This memorandum is intended to give you an update on the upcoming National Labor Relations Board (NLRB) trial, and to present to you a summary of a contract proposal that will be submitted to your employer in advance of contract negotiations scheduled on April 15, 2010. All Local Unions representing Oak Harbor members are presenting this memorandum at all facilities and are available to review it with you and answer any questions. The Unfair Labor Practice Complaint issued by the NLRB against Oak Harbor, which describes the charges that are the subject of the trial, and a complete copy of the union’s contract proposal to the employer will be available at www.oakharborteamsters.com April 12, 2010.
A hearing before an Administrative Law Judge (ALJ) is scheduled to begin on June 29, 2010. Given the number of unfair labor practice charges and the complexity of the case, a decision from the ALJ could take as long as a year to issue. In the meantime, negotiations have been scheduled April 15 at the Federal Mediation and Conciliation Service, and a mediator will be present with the parties. It is possible that these negotiations could resolve some or all of the charges that are scheduled for hearing.
The Union’s contract proposals include the following important features:
- Retains key provisions of the current no subcontracting provisions with some modifications;
- Modifies several bidding procedure rules, but keeps the most important bidding rights intact;
- Protects regular workweek guarantees and also provides the employer greater workday and workweek flexibility;
- Modifies the probationary period and its application;
- Retains accrued time loss disability but eliminates future accrual of time loss disability;
- Retains key provisions of the discipline and grievance procedures with some modifications;
- Continues the company health & welfare plan, with progressive funding caps for active employees;
- Provides for retiree health & welfare coverage under the Washington State Retiree Welfare Trust for all employees (except those Oregon members who are already retired under the Local 206 plan) subject to Trust approval;
- Continues participation in the Western Conference of Teamsters Pension Trust at the current contribution rates; and,
- Protects current wage scales, but no wage increases for the remainder of the contract duration (expires 10/31/13).
This union proposal was developed as a counter to the employer’s most recent offer. It is your Union Bargaining Committee’s judgment that this proposal has the best chance of providing a structure for a settlement to be achieved prior to the ALJ hearing. If this round of bargaining leads to a proposal that can be recommended by your Union Committee, there will be a ratification vote scheduled. The ratification process will include a complete discussion of all terms of the offer, implications of ratification or rejection, and other matters the membership will need to make an informed vote.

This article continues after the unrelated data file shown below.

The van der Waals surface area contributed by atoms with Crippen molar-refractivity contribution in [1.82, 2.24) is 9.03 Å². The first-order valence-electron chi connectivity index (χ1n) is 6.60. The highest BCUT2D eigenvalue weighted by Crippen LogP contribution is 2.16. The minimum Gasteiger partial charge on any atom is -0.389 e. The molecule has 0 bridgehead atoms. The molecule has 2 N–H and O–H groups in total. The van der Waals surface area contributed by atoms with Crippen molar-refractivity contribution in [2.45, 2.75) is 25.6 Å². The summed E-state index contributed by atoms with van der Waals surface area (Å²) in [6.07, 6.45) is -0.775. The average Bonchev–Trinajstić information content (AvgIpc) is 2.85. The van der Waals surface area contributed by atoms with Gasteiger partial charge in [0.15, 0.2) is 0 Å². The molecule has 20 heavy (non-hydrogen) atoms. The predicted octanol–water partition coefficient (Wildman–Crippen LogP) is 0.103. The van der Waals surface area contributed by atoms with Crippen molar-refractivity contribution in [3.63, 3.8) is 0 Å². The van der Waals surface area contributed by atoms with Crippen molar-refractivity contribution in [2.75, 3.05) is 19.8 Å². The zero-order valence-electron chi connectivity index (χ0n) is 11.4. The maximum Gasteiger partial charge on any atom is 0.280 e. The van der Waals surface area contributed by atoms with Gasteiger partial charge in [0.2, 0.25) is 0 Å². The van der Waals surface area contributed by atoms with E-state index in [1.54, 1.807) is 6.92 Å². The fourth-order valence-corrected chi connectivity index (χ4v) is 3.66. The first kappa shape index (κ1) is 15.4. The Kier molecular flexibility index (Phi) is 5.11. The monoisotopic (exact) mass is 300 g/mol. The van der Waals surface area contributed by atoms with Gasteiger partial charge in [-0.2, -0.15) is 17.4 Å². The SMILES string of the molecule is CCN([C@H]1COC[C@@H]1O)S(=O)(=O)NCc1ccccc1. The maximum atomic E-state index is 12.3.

In summary, your Union Bargaining Committee recognizes that the opportunity to settle your Labor Agreement prior to the ALJ hearing warrants the steps taken to present this proposal in the upcoming negotiation meeting. Although our attorneys are confident that we have a good chance to prevail in that hearing, there is always a chance that we could have an adverse decision that could undermine our future bargaining position. There are other factors including the state of the economy, other union and non-union trucking labor rates, and the health of your employer that are being considered in the current negotiating opportunity. How such factors may change, or not change if we do not settle a labor agreement at this time have also been weighed by your Union Committee.
Obviously, it will depend on whether the company recognizes the value of settling the Labor Agreement at this time. Given the fact that the Union workforce will ultimately require that a Collective Bargaining Agreement be resolved, that the business is slowly improving, and the good working relationships that are returning throughout the union terminals, it would be reasonable for the employer to seek a settlement at this time. The proposal being submitted by your Union constitutes a fair basis for both sides to go forward.